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August 15, 1981 - Image 1

Resource type:
Michigan Daily, 1981-08-15

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The ichigan Daily
Vol. XCI, No. 63-S Ann Arbor, Michigan-Saturday, August 15, 1981 Ten Cents Sixteen Pages
U' funds may be reduced
State cutback could
Sweeat into faculty raises

Daily staff writer
There is a "distinct possibility"
Gov. William Milliken will issue a last
minute executive order to reduce state
expenditures to make up for a projected
shortfall of $50 million to $100 million
for the current fiscal year ending Sep-
tember 30, according to a source in
Although the state is attempting to
cope with a shortfall in its 80-81 budget,
the reduction of state appropriation
from the executive order would be felt
by the University in its 81-82 fiscal year
budget, according to University Chief
Financial Officer James Brinkerhoff.
"THE REDUCTION will mean less
by way of a salary increase for faculty
and staff during our fiscal 82 year,"
said Brinkerhoff. "We will have to ac-
commodate" when submitting the
budget for the 81-82 year, he said. The
planning of this year's budget has been
delayed because of the uncertainty of
state appropriations.
Brinkerhoff said that if Milliken does
reduce the state's September allocation
to the University, the administration
would probably have to reduce the size
of salary raises for faculty and staff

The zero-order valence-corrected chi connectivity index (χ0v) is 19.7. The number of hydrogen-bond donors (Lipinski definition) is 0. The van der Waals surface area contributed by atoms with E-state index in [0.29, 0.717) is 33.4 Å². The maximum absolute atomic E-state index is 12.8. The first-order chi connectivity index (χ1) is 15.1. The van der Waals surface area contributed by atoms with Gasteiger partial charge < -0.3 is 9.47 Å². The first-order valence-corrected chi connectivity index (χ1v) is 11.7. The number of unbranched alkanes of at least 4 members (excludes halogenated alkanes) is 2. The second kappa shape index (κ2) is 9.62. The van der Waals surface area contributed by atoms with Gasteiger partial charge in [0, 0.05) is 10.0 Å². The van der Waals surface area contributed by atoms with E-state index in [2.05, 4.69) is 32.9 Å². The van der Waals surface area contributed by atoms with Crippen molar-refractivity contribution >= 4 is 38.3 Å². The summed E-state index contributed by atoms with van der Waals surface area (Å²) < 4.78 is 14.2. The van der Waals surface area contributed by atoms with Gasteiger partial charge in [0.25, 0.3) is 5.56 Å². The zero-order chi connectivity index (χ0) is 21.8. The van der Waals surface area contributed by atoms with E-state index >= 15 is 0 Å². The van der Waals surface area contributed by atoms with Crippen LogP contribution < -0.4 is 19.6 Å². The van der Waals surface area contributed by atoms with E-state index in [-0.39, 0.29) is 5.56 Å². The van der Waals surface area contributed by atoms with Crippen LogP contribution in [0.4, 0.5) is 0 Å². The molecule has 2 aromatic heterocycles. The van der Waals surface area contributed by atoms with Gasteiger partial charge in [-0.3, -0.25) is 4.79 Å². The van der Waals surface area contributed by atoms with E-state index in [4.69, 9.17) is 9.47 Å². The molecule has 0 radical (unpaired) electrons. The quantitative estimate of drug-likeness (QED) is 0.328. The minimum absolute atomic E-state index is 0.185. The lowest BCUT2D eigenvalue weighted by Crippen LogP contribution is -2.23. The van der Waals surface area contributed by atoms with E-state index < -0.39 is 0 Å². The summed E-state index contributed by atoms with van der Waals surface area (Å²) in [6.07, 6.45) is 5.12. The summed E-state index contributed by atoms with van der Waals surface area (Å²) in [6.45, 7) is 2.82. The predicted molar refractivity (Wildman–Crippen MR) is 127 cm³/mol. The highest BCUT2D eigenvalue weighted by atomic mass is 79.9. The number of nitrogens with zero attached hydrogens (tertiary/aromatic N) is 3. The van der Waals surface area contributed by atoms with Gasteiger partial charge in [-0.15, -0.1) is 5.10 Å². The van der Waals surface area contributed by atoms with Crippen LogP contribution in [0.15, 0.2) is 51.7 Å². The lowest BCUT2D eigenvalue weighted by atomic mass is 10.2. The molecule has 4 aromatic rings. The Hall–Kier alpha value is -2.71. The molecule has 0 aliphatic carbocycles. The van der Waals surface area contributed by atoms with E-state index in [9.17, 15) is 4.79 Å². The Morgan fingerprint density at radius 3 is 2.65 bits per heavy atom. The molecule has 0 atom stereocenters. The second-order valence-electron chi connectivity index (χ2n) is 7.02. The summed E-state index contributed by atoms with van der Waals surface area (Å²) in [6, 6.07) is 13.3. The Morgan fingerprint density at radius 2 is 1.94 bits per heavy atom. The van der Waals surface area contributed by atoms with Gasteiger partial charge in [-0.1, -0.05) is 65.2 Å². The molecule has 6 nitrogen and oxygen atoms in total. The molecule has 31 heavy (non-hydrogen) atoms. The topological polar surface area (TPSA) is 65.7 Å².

which are already set below the in-
flation rate. He said the cutback would
probably not force further program
reductions, however.
One of the two areas most likely to
receive the brunt of the reduction is the
state's universities, said James Storey,
director of the House Republican news
bureau and Communications. The other
area would be the cities and localities
dependent on the state for funding as
well as the local school districts, he
more than other state agencies, Storey
said, because the schools as well as the
localities have only just started their
new fiscal years, and therefore have
more unspent money to be recovered by
the state, whereas other state agencies
are nearing the end of their fiscal years
and have little money remaining.
The reduction would be on the order
- of 1 percent to 2 percent across-the-
e board of the annual state budget,
depending on the actual deficit at the
e. time of the decision, which will be after
e Sept. 15, Storey said.
ts Any executive order by the governor

would have to be approved by the state
House and Senate appropriation com-
mittees before actually taking effect,
Storey said, and those bodies will
reconvene Sept. 15 after the current
vacation. Because the state constitution
requires a balanced budget by the end
of each fiscal year, the decision of how
much to cut would have to be made
before Sept. 30, he said.
The Universitywould not be prepared
to absorb any such cut in its September
allocation easily, said Ralph Nichols,
the University's coordinator of budget
information in the office of the vice-
president for academic affairs.
"We've been planning the budget on